After two sprints and several intense working days, the data and policy teams produced the organization’s first-ever cost-of-living dashboard

“It was a really nice example of the policy and data teams bringing together quite different disciplines to be able to visualize the dashboards’ various constituent parts,” said MacInnes.  

And what that dashboard revealed was stark.

By July of 2022, Citizen Advice had helped more people with energy issues compared to any other year on record and we’re seeing more people coming to them who were facing or experiencing homelessness than ever before. But it was also clear that parts of the government package were working. There was a sharp decline in food bank referrals in July, directly after the cost of living payment was distributed. 

Chart with the number of people Citizens Advice is helping with energy debt issues every month.
The number of people Citizens Advice is helping with energy debt issues every month.

The teams also realized that this data was only useful if the people making policy decisions had access to clear, well-displayed information.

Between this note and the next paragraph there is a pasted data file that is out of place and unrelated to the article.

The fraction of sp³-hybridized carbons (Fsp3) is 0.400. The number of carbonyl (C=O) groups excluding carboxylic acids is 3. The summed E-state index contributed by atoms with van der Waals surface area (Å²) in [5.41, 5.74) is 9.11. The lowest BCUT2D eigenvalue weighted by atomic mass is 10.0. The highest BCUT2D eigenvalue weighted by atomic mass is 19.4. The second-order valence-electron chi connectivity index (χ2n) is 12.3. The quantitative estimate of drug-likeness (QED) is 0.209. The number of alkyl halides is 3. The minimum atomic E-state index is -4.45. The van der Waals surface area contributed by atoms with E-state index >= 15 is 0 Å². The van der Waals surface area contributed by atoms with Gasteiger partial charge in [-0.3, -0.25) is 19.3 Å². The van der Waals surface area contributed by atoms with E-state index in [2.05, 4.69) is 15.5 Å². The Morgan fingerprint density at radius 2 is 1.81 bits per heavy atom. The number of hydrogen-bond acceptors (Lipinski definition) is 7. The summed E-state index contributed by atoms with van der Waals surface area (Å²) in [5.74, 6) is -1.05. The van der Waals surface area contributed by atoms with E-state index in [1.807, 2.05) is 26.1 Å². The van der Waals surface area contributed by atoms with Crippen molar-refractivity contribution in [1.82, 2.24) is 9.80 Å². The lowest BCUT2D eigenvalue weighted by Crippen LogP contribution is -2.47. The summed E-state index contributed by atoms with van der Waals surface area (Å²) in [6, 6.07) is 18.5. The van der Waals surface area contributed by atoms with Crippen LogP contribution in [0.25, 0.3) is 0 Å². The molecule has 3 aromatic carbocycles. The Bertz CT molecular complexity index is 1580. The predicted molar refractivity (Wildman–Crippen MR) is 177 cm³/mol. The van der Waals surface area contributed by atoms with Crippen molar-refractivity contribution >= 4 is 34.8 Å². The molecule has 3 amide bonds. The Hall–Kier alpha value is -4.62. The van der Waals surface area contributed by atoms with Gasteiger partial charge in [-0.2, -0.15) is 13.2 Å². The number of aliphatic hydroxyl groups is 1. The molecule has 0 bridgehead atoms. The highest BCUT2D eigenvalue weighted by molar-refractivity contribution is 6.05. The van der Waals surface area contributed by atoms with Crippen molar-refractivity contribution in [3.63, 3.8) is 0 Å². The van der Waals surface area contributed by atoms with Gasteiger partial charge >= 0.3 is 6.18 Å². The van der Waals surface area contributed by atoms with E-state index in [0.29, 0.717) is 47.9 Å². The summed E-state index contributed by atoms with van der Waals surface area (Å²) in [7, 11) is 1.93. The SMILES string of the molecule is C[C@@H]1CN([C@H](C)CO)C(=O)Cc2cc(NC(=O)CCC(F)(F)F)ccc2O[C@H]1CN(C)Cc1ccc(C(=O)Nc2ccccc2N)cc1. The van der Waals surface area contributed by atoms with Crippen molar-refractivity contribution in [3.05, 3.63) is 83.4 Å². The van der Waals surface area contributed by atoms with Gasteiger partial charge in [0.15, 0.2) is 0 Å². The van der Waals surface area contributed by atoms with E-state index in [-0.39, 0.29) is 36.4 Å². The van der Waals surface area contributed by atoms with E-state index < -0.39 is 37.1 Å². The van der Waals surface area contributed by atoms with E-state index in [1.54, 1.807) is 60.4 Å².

“We worked really hard to make our stuff look as enticing as possible to catch your eye and convey information quickly,” said MacInnes. Most importantly, they made the dashboard public, something they had only begun doing during the pandemic. “We had a lot of data, but you had to ask for it. It wasn’t fully accessible, even to our own staff.”

Alongside the publication of updated, transparent data each month, Citizens Advice also began hosting large virtual events, often attended by more than 1,000 people, to discuss and dissect the trends. Attendees range from the general public to officials from local and central government offices. The shift in approach has increased not only public trust in Citizens Advice but governmental reliance on their data and insight.